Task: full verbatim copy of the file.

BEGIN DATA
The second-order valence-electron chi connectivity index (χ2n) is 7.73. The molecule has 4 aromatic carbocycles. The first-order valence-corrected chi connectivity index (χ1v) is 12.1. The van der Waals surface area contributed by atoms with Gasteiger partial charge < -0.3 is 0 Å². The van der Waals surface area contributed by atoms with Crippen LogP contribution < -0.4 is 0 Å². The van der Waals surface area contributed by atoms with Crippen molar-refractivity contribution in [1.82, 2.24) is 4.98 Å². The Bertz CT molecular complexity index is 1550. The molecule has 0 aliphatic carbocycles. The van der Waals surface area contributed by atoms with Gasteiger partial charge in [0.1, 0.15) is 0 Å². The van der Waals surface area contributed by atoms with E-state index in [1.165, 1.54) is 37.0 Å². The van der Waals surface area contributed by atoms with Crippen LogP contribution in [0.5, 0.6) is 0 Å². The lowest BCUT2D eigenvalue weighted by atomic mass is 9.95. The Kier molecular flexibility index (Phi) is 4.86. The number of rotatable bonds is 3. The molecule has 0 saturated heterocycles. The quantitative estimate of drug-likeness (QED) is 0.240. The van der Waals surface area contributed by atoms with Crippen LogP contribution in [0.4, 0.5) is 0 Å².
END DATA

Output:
The second-order valence-electron chi connectivity index (χ2n) is 7.73. The molecule has 4 aromatic carbocycles. The first-order valence-corrected chi connectivity index (χ1v) is 12.1. The van der Waals surface area contributed by atoms with Gasteiger partial charge < -0.3 is 0 Å². The van der Waals surface area contributed by atoms with Crippen LogP contribution < -0.4 is 0 Å². The van der Waals surface area contributed by atoms with Crippen molar-refractivity contribution in [1.82, 2.24) is 4.98 Å². The Bertz CT molecular complexity index is 1550. The molecule has 0 aliphatic carbocycles. The van der Waals surface area contributed by atoms with Gasteiger partial charge in [0.1, 0.15) is 0 Å². The van der Waals surface area contributed by atoms with E-state index in [1.165, 1.54) is 37.0 Å². The van der Waals surface area contributed by atoms with Crippen LogP contribution in [0.5, 0.6) is 0 Å². The lowest BCUT2D eigenvalue weighted by atomic mass is 9.95. The Kier molecular flexibility index (Phi) is 4.86. The number of rotatable bonds is 3. The molecule has 0 saturated heterocycles. The quantitative estimate of drug-likeness (QED) is 0.240. The van der Waals surface area contributed by atoms with Crippen LogP contribution in [0.4, 0.5) is 0 Å².